Friday came and my "to call" list was very short...in fact, God had me wrap it up mid morning without any more answers and I began to get a bit concerned. He then told me to do math with my kids - we were trying to wrap up the school year, and needed to plow through quite a few lessons. So I stopped. Somewhat hesitantly, but I wanted to stick to my commitment to listen and stay in love. Even if I had to do math.
The kids and I worked on their math for hours. I began to nervously look at the clock, knowing that business hours for more easterly time zones were coming to an end. The phone rang at 3pm, closing time for some of the offices on our case. The completely awe stricken voice on the other end of the line told me in amazement that our appeal had incredibly already been returned (and they "had NEVER seen this happen!!") and we were approved...we had active insurance. They didn't think the system was physically able to generate our codes until Tuesday or Wednesday, but technically we were insured. I almost cried.
I hung up the phone and it immediately rang again. This time it was another department...the one in charge of generating ID numbers and codes. They wanted to call me because they "truly didn't understand how this could happen, it NEVER had before!" but we had a contract code assigned to us. As I took down the numbers the tears came even closer. I had to hold it together though...I needed to find the number for the surgeon's office, to see if I could catch anyone and start the process of setting a surgery date.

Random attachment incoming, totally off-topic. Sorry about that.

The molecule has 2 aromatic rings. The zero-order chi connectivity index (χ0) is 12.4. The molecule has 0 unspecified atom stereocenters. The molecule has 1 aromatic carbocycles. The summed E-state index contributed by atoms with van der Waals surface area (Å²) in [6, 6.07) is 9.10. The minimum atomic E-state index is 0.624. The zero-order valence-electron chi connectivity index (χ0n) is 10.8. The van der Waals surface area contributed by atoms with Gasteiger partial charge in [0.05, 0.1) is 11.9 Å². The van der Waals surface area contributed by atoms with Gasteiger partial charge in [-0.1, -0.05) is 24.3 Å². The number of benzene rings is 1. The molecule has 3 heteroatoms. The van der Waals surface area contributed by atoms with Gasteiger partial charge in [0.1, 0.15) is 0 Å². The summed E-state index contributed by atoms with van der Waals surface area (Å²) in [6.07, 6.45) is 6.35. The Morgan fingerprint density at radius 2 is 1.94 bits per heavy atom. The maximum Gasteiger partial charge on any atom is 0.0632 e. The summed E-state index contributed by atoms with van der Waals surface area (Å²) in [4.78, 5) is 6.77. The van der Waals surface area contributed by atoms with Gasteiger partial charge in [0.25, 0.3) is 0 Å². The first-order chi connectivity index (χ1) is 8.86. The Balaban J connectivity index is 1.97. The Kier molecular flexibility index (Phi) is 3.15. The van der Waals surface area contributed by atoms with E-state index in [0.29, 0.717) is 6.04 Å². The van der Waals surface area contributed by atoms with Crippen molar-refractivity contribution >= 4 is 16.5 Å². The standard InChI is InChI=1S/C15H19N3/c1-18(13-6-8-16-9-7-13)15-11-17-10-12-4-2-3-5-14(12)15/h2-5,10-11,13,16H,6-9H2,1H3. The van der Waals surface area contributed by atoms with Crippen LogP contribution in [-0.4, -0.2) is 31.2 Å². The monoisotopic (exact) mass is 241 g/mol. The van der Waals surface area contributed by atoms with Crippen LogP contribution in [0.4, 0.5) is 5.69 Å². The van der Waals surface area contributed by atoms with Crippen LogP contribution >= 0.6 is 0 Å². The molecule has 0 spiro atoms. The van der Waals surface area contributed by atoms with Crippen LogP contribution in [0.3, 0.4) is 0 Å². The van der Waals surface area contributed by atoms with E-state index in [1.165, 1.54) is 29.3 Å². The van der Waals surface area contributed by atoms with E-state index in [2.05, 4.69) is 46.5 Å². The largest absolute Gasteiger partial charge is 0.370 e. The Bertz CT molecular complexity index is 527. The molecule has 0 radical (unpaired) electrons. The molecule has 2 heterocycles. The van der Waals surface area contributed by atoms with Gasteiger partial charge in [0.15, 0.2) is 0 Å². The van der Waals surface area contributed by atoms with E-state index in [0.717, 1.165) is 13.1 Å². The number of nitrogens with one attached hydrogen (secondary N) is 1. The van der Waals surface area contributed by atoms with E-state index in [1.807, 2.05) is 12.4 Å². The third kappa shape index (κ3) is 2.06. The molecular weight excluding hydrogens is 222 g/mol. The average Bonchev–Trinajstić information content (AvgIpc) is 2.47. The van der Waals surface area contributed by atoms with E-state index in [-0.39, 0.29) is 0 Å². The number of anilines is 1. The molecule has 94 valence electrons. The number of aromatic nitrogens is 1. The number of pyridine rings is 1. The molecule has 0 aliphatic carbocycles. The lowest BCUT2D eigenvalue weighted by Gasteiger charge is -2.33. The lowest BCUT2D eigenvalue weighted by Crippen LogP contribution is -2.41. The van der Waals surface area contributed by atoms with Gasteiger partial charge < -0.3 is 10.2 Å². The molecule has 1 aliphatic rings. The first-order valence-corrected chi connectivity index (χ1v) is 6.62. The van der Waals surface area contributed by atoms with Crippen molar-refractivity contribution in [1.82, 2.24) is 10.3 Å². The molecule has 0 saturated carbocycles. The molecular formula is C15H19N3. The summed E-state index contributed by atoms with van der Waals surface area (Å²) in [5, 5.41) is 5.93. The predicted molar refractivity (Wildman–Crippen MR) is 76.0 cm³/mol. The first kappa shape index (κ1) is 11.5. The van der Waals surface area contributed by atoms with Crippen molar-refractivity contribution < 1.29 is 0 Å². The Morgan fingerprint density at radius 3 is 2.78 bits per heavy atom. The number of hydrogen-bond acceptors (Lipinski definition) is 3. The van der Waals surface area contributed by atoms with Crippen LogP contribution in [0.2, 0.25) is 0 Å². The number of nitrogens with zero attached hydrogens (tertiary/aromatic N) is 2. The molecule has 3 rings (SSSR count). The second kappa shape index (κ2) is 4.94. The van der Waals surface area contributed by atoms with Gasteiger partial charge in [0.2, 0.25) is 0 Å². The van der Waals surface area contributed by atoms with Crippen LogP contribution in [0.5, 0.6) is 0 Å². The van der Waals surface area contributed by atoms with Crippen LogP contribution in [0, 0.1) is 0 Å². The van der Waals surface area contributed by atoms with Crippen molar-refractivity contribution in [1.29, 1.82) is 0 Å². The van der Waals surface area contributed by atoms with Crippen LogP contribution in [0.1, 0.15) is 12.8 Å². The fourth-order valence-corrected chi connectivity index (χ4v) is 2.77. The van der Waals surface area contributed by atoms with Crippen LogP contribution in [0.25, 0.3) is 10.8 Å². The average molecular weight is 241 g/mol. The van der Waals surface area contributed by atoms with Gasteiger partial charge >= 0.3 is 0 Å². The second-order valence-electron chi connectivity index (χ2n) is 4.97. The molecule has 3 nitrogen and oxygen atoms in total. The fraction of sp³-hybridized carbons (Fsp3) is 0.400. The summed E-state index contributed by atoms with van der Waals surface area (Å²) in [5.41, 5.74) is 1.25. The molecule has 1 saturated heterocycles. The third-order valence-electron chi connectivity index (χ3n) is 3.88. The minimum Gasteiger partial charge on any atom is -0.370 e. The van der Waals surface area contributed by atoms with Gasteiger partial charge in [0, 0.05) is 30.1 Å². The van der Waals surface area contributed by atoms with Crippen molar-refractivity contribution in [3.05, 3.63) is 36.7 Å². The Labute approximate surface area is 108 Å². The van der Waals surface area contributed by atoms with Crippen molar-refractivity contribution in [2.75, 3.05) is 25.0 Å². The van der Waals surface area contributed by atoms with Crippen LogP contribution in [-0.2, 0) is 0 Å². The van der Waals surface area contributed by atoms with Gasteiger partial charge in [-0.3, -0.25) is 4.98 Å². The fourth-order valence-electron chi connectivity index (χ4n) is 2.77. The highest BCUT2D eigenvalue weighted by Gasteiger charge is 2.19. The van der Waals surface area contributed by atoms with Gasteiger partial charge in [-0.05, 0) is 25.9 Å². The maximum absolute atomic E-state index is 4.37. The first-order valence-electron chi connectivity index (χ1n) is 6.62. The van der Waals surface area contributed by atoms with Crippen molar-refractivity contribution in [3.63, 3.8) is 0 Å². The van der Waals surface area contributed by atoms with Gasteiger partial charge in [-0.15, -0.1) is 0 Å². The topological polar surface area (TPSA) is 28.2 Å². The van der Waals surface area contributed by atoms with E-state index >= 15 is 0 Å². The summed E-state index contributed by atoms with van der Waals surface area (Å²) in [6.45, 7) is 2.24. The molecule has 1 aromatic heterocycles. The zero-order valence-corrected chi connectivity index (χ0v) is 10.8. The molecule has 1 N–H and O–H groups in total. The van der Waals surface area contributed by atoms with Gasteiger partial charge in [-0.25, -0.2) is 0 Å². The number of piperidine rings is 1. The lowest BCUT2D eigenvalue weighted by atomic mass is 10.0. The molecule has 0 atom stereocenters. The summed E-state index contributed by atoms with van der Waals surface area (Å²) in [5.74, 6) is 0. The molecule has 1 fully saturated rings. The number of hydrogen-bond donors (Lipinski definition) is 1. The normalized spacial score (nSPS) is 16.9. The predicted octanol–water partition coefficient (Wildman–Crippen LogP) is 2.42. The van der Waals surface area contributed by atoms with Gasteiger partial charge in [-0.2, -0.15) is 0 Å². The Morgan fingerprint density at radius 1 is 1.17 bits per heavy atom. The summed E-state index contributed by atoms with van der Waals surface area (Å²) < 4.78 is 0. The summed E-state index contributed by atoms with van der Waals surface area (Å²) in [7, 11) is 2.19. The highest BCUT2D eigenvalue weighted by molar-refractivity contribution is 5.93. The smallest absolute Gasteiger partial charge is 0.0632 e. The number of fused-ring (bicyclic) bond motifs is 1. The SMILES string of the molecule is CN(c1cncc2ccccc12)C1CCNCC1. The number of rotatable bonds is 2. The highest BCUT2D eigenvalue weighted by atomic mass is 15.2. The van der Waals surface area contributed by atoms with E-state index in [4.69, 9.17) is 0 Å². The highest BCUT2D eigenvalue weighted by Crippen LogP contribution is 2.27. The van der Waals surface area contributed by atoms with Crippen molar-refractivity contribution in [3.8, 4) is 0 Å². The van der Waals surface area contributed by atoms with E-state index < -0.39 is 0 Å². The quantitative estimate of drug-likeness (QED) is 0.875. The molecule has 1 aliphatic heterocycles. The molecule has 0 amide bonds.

But as I hung up the phone, it immediately rang again...it was, of course, the surgeon's office. They "had been thinking about us just then, and were curious if I had made any progress toward getting insurance taken care of." Within minutes we had a surgery date, and as I ran to tell Eric the good news, the tears fell unchecked.
Now...are you ready for this? Take a look at our contract code - I had to take a picture because it just is too good to be true.
However we have felt throughout this last year, He has still been so good. He has been Present, He has been Provider, and has carried us through.
After the surgery, in which one of only two surgeons nationally who are even able to perform the degree of resection that Eric needed removed 70% of my husband's liver, the surgeon told me "We just did something beyond the cutting edge of medicine...there's a reason the other doctors told you this couldn't be done, because it isn't."
And we wait now for morning...Eric had a CT scan today to give our first peek in to what has re-grown in his month since surgery. We will get the results tomorrow when we meet our new oncologist (recommended by our incredible surgeon), and are PRAYING for clean healthy liver tissue with not even a single cell of disease.
It is our greatest hope to move from this year of survival into one of revival! To shift phases and embrace health. But whatever the morning brings, may we follow God's daily plans for us, keep our hearts soft, and love well.